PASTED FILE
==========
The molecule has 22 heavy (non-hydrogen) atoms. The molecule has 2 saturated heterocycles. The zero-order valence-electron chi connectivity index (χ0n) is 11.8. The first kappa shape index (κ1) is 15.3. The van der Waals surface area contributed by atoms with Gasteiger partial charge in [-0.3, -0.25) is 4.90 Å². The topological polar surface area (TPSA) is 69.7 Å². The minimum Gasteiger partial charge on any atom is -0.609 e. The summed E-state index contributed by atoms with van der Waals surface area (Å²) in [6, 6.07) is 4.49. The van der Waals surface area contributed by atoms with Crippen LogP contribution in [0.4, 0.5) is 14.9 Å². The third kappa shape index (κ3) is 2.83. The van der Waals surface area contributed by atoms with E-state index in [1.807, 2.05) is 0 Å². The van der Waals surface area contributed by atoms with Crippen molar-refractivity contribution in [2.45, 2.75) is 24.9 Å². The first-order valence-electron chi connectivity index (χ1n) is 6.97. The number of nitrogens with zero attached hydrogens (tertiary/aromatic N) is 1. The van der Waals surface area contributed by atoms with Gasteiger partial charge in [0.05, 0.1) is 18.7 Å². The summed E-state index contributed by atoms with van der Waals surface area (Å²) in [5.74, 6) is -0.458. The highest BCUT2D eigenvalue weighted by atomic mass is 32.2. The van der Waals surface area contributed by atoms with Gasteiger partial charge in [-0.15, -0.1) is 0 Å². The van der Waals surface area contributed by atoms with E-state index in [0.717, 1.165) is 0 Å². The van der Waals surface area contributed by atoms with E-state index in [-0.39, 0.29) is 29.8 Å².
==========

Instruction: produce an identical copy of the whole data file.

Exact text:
The molecule has 22 heavy (non-hydrogen) atoms. The molecule has 2 saturated heterocycles. The zero-order valence-electron chi connectivity index (χ0n) is 11.8. The first kappa shape index (κ1) is 15.3. The van der Waals surface area contributed by atoms with Gasteiger partial charge in [-0.3, -0.25) is 4.90 Å². The topological polar surface area (TPSA) is 69.7 Å². The minimum Gasteiger partial charge on any atom is -0.609 e. The summed E-state index contributed by atoms with van der Waals surface area (Å²) in [6, 6.07) is 4.49. The van der Waals surface area contributed by atoms with Crippen LogP contribution in [0.4, 0.5) is 14.9 Å². The third kappa shape index (κ3) is 2.83. The van der Waals surface area contributed by atoms with E-state index in [1.807, 2.05) is 0 Å². The van der Waals surface area contributed by atoms with Crippen molar-refractivity contribution in [2.45, 2.75) is 24.9 Å². The first-order valence-electron chi connectivity index (χ1n) is 6.97. The number of nitrogens with zero attached hydrogens (tertiary/aromatic N) is 1. The van der Waals surface area contributed by atoms with Gasteiger partial charge in [0.05, 0.1) is 18.7 Å². The summed E-state index contributed by atoms with van der Waals surface area (Å²) in [5.74, 6) is -0.458. The highest BCUT2D eigenvalue weighted by atomic mass is 32.2. The van der Waals surface area contributed by atoms with Gasteiger partial charge in [-0.15, -0.1) is 0 Å². The van der Waals surface area contributed by atoms with E-state index in [0.717, 1.165) is 0 Å². The van der Waals surface area contributed by atoms with E-state index in [-0.39, 0.29) is 29.8 Å².